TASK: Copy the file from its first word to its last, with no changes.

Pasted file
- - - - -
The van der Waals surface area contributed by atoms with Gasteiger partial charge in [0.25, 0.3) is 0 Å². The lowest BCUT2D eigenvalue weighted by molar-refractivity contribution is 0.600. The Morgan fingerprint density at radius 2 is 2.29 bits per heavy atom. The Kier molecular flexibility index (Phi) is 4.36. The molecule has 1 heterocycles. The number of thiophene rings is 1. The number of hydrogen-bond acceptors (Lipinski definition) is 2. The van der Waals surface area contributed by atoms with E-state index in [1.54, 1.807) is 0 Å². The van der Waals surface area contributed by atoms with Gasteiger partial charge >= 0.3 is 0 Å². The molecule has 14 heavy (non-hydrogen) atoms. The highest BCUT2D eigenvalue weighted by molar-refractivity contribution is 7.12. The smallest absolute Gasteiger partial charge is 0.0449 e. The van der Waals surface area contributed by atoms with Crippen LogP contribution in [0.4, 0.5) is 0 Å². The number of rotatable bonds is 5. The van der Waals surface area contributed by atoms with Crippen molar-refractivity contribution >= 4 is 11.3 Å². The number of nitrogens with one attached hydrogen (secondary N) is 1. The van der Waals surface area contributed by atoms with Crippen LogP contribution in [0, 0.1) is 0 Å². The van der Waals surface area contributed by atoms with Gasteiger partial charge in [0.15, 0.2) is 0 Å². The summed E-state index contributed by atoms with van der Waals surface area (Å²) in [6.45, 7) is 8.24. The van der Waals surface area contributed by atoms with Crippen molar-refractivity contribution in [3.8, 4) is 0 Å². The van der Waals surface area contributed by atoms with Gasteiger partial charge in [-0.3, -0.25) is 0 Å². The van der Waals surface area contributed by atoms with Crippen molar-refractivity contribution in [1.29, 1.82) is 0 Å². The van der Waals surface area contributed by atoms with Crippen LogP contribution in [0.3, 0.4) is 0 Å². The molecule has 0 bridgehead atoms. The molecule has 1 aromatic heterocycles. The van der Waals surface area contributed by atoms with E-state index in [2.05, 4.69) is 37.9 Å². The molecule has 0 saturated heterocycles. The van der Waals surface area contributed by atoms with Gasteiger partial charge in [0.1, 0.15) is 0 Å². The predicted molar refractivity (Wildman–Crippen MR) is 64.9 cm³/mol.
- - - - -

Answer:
The van der Waals surface area contributed by atoms with Gasteiger partial charge in [0.25, 0.3) is 0 Å². The lowest BCUT2D eigenvalue weighted by molar-refractivity contribution is 0.600. The Morgan fingerprint density at radius 2 is 2.29 bits per heavy atom. The Kier molecular flexibility index (Phi) is 4.36. The molecule has 1 heterocycles. The number of thiophene rings is 1. The number of hydrogen-bond acceptors (Lipinski definition) is 2. The van der Waals surface area contributed by atoms with E-state index in [1.54, 1.807) is 0 Å². The van der Waals surface area contributed by atoms with Gasteiger partial charge >= 0.3 is 0 Å². The molecule has 14 heavy (non-hydrogen) atoms. The highest BCUT2D eigenvalue weighted by molar-refractivity contribution is 7.12. The smallest absolute Gasteiger partial charge is 0.0449 e. The van der Waals surface area contributed by atoms with Crippen LogP contribution in [0.4, 0.5) is 0 Å². The number of rotatable bonds is 5. The van der Waals surface area contributed by atoms with Crippen molar-refractivity contribution >= 4 is 11.3 Å². The number of nitrogens with one attached hydrogen (secondary N) is 1. The van der Waals surface area contributed by atoms with Crippen LogP contribution in [0, 0.1) is 0 Å². The van der Waals surface area contributed by atoms with Gasteiger partial charge in [0.15, 0.2) is 0 Å². The summed E-state index contributed by atoms with van der Waals surface area (Å²) in [6.45, 7) is 8.24. The van der Waals surface area contributed by atoms with Crippen molar-refractivity contribution in [3.8, 4) is 0 Å². The van der Waals surface area contributed by atoms with Gasteiger partial charge in [-0.3, -0.25) is 0 Å². The van der Waals surface area contributed by atoms with Crippen molar-refractivity contribution in [1.29, 1.82) is 0 Å². The van der Waals surface area contributed by atoms with Crippen LogP contribution in [0.3, 0.4) is 0 Å². The molecule has 0 bridgehead atoms. The molecule has 1 aromatic heterocycles. The van der Waals surface area contributed by atoms with E-state index in [2.05, 4.69) is 37.9 Å². The molecule has 0 saturated heterocycles. The van der Waals surface area contributed by atoms with Gasteiger partial charge in [0.1, 0.15) is 0 Å². The predicted molar refractivity (Wildman–Crippen MR) is 64.9 cm³/mol.